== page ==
by system failure
In the famous movie “The Matrix”, machines are presented as evil, enslaved people using them for energy. But when agent Smith captures Morfeas, he says some interesting things to him: “I'd like to share a revelation that I've had during my time here. It came to me when I tried to classify your species and I realized that you're not actually mammals. Every mammal on this planet instinctively develops a natural equilibrium with the surrounding environment but you humans do not. You move to an area and you multiply and multiply until every natural resource is consumed and the only way you can survive is to spread to another area. There is another organism on this planet that follows the same pattern. Do you know what it is? A virus. Human beings are a disease, a cancer of this planet. You're a plague and we are the cure.” Of course, Mr. Smith's view could be characterised as simplified, or, extremely cynical, but who could blame him when we look our civilization today?
Mr. Smith's view is totally compatible with the modern perception of economic growth. Countries struggle to stay alive in a global arena of cruel competition, where the top priority is the ongoing, unlimited growth. Economic growth at any cost, by any means, is the only answer for progress and prosperity inside our current system of values.
As the economic crisis hit many countries globally, the "need" for growth became a matter of life and death. When the bubble economy in the past years, especially during 90s, was distributing fake prosperity only to take it back a few decades later, the West had a chance to abandon an unstable version of capitalism and turn to an economic model which could bring us closer to the desirable balance with nature, more wise use of the natural resources, with the help of technology.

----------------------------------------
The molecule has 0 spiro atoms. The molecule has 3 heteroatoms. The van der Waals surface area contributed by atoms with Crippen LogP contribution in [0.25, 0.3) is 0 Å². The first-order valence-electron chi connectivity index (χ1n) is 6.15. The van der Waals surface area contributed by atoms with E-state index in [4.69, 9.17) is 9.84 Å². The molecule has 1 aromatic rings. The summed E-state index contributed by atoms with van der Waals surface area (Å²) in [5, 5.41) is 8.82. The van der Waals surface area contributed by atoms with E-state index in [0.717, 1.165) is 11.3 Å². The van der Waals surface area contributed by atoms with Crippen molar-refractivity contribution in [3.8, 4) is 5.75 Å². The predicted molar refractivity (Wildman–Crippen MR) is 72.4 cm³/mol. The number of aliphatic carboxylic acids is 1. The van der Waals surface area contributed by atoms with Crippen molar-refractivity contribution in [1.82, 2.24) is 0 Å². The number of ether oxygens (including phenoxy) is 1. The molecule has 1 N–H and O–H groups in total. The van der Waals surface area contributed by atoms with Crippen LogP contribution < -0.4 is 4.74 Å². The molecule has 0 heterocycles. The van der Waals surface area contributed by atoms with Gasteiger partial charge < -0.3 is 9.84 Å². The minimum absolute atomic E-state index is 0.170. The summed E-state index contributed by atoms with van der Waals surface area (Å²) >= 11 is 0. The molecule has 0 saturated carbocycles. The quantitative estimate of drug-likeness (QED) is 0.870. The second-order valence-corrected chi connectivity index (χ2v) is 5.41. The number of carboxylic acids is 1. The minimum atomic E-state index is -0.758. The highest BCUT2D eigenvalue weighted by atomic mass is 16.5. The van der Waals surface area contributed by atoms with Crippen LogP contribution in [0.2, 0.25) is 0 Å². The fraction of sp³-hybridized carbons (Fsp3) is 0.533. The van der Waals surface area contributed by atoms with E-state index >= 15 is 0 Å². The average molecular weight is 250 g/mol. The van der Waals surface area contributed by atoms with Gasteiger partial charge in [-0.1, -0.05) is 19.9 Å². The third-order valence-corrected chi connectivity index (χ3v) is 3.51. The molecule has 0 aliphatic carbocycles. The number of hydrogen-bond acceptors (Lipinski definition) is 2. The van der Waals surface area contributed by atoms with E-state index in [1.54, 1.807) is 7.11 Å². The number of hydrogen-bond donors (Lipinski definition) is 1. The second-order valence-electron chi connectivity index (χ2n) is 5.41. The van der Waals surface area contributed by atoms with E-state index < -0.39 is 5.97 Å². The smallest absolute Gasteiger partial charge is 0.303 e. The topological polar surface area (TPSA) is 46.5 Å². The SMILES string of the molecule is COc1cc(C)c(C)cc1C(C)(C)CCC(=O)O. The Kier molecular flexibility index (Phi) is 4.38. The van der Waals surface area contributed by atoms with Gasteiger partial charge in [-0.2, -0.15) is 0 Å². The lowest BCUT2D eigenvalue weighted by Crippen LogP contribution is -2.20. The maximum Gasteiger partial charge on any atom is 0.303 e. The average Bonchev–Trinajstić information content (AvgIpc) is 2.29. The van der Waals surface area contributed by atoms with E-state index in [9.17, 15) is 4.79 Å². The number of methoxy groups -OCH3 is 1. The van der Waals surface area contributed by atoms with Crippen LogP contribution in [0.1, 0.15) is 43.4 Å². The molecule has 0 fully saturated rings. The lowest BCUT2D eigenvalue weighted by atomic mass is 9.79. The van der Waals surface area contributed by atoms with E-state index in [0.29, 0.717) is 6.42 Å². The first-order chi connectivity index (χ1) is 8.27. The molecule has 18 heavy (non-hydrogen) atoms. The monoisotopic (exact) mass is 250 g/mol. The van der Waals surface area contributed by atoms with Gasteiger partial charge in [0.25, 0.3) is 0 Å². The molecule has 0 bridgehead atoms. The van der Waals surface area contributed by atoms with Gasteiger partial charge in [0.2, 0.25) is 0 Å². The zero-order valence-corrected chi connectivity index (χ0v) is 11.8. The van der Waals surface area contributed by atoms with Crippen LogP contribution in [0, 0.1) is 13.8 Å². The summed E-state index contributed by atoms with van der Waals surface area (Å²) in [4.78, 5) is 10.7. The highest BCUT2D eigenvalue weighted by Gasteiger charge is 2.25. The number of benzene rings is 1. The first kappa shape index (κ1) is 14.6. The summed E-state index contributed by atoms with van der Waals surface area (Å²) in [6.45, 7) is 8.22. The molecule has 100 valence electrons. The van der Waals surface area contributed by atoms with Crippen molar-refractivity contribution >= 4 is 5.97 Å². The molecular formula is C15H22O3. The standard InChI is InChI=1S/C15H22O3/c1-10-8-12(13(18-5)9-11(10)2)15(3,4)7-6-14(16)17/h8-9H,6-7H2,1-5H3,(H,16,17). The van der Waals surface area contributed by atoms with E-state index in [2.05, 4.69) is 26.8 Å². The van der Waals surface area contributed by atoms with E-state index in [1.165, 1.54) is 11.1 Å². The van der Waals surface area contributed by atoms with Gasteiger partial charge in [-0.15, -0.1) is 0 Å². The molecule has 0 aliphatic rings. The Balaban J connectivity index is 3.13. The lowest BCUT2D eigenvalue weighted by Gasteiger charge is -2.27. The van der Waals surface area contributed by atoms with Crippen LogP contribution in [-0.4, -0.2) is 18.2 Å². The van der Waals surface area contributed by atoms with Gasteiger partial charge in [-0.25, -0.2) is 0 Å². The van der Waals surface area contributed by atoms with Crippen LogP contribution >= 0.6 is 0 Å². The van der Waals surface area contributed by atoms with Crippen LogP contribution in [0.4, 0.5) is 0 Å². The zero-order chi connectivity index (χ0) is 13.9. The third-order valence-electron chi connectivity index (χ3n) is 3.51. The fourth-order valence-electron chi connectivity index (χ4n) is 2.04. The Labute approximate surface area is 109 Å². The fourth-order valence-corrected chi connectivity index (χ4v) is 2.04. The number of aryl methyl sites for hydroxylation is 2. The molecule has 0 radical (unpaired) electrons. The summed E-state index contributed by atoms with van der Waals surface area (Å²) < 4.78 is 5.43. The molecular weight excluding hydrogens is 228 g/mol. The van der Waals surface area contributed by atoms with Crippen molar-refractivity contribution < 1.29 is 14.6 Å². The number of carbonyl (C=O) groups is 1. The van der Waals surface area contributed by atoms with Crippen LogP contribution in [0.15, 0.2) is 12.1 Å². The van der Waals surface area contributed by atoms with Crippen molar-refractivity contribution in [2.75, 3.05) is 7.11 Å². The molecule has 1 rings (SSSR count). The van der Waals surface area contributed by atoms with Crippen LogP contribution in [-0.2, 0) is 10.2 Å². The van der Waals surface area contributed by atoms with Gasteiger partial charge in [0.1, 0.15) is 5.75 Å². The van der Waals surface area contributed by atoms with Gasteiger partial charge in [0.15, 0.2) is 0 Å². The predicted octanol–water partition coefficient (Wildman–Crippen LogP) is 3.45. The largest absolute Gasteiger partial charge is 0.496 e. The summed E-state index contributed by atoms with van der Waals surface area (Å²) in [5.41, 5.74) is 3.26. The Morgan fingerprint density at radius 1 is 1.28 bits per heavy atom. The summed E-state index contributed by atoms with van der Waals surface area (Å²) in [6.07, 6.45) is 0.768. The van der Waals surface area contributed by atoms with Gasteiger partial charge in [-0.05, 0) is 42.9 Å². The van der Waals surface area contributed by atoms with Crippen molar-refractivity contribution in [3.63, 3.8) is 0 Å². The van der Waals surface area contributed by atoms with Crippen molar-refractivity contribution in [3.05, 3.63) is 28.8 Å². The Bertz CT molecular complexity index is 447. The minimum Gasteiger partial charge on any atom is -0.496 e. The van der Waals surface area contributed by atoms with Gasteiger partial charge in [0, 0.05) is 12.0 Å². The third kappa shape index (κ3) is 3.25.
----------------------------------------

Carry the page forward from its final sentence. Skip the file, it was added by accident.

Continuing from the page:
One step forward, two (or more) steps back
When the economic crisis hit the West, suddenly, every goal towards the direction of balance has been almost abandoned. The totally unstable and unequal model of financialised capitalism "rewarded" those who brought the distraction with more billions and threw entire countries to a cruel survival struggle. And now, these countries are begging for investments and growth from the same institutions that created this mess.
Prior to the crisis, there was a tension for investments in clean energy. For example, European Union set some goals for 2020, concerning the increasing penetration of renewable energy systems inside the energy mixture of the EU, combined with specific targets for the restriction of carbon emissions. Even Obama made some statements, that forms of clean energy could bring growth and jobs as a solution to the destruction by the crisis. All these things now appear to be left behind because the goal is only one: Unlimited growth at any cost.
Instead of using part of the liquidity to invest in sectors of green energy and environmental projects, every state directed all of the liquidity to the bankers who do not care, of course, if the planet needs another, truly viable model. Add to all these the geopolitical games with oil pipes and you have a pretty good picture of the two (or more) steps backwards.
Meanwhile, the population increases together with the energy consumption and environmental pollution. Scientists warn about the implications in the close future for the environment and the natural resources, but only few appear to be truly concerned. Politicians surrendered to the oligarchs only to keep alive a failed model in every aspect.
Our "civilized" system of values
As a civilization, we abandoned classical values and classical terms. The language has been relativized and the line between good and bad, right and wrong, has almost vanished. It was supposed that we should be more wiser from this process of abandoning the interpretation of meanings in absolute terms, yet our civilization turned out to be more primitive in the cultural level.